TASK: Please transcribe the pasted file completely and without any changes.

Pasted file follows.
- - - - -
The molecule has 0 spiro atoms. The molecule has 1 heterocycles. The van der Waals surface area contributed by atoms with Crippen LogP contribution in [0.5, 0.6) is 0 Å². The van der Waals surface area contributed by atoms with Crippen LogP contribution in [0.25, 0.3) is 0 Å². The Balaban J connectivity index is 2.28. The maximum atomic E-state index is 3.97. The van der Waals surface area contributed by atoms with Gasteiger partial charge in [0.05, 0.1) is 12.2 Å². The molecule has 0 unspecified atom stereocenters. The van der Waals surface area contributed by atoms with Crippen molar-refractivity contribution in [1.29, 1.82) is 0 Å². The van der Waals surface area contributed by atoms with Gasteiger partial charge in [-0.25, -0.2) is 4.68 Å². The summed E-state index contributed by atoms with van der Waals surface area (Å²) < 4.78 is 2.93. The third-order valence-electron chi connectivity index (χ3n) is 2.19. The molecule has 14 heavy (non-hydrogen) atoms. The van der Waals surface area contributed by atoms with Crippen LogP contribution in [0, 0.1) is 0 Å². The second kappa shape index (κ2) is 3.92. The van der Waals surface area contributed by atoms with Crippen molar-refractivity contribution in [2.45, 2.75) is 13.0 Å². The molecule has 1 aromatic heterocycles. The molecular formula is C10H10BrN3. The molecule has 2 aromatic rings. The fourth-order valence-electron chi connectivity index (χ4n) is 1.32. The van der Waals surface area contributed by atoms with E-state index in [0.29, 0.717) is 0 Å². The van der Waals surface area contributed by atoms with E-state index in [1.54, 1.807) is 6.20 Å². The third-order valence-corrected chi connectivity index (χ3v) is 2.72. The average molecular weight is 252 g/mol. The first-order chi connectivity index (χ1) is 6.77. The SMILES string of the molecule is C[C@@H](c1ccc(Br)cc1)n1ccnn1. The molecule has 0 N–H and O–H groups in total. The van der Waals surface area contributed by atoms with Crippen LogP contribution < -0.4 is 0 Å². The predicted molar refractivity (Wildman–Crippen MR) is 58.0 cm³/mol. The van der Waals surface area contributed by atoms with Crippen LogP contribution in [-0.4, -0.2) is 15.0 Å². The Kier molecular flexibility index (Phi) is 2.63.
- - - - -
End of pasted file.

The molecule has 0 spiro atoms. The molecule has 1 heterocycles. The van der Waals surface area contributed by atoms with Crippen LogP contribution in [0.5, 0.6) is 0 Å². The van der Waals surface area contributed by atoms with Crippen LogP contribution in [0.25, 0.3) is 0 Å². The Balaban J connectivity index is 2.28. The maximum atomic E-state index is 3.97. The van der Waals surface area contributed by atoms with Gasteiger partial charge in [0.05, 0.1) is 12.2 Å². The molecule has 0 unspecified atom stereocenters. The van der Waals surface area contributed by atoms with Crippen molar-refractivity contribution in [1.29, 1.82) is 0 Å². The van der Waals surface area contributed by atoms with Gasteiger partial charge in [-0.25, -0.2) is 4.68 Å². The summed E-state index contributed by atoms with van der Waals surface area (Å²) < 4.78 is 2.93. The third-order valence-electron chi connectivity index (χ3n) is 2.19. The molecule has 14 heavy (non-hydrogen) atoms. The van der Waals surface area contributed by atoms with Crippen LogP contribution in [0, 0.1) is 0 Å². The second kappa shape index (κ2) is 3.92. The van der Waals surface area contributed by atoms with Crippen molar-refractivity contribution in [2.45, 2.75) is 13.0 Å². The molecule has 1 aromatic heterocycles. The molecular formula is C10H10BrN3. The molecule has 2 aromatic rings. The fourth-order valence-electron chi connectivity index (χ4n) is 1.32. The van der Waals surface area contributed by atoms with E-state index in [0.29, 0.717) is 0 Å². The van der Waals surface area contributed by atoms with E-state index in [1.54, 1.807) is 6.20 Å². The third-order valence-corrected chi connectivity index (χ3v) is 2.72. The average molecular weight is 252 g/mol. The first-order chi connectivity index (χ1) is 6.77. The SMILES string of the molecule is C[C@@H](c1ccc(Br)cc1)n1ccnn1. The molecule has 0 N–H and O–H groups in total. The van der Waals surface area contributed by atoms with Crippen LogP contribution < -0.4 is 0 Å². The predicted molar refractivity (Wildman–Crippen MR) is 58.0 cm³/mol. The van der Waals surface area contributed by atoms with Crippen LogP contribution in [-0.4, -0.2) is 15.0 Å². The Kier molecular flexibility index (Phi) is 2.63.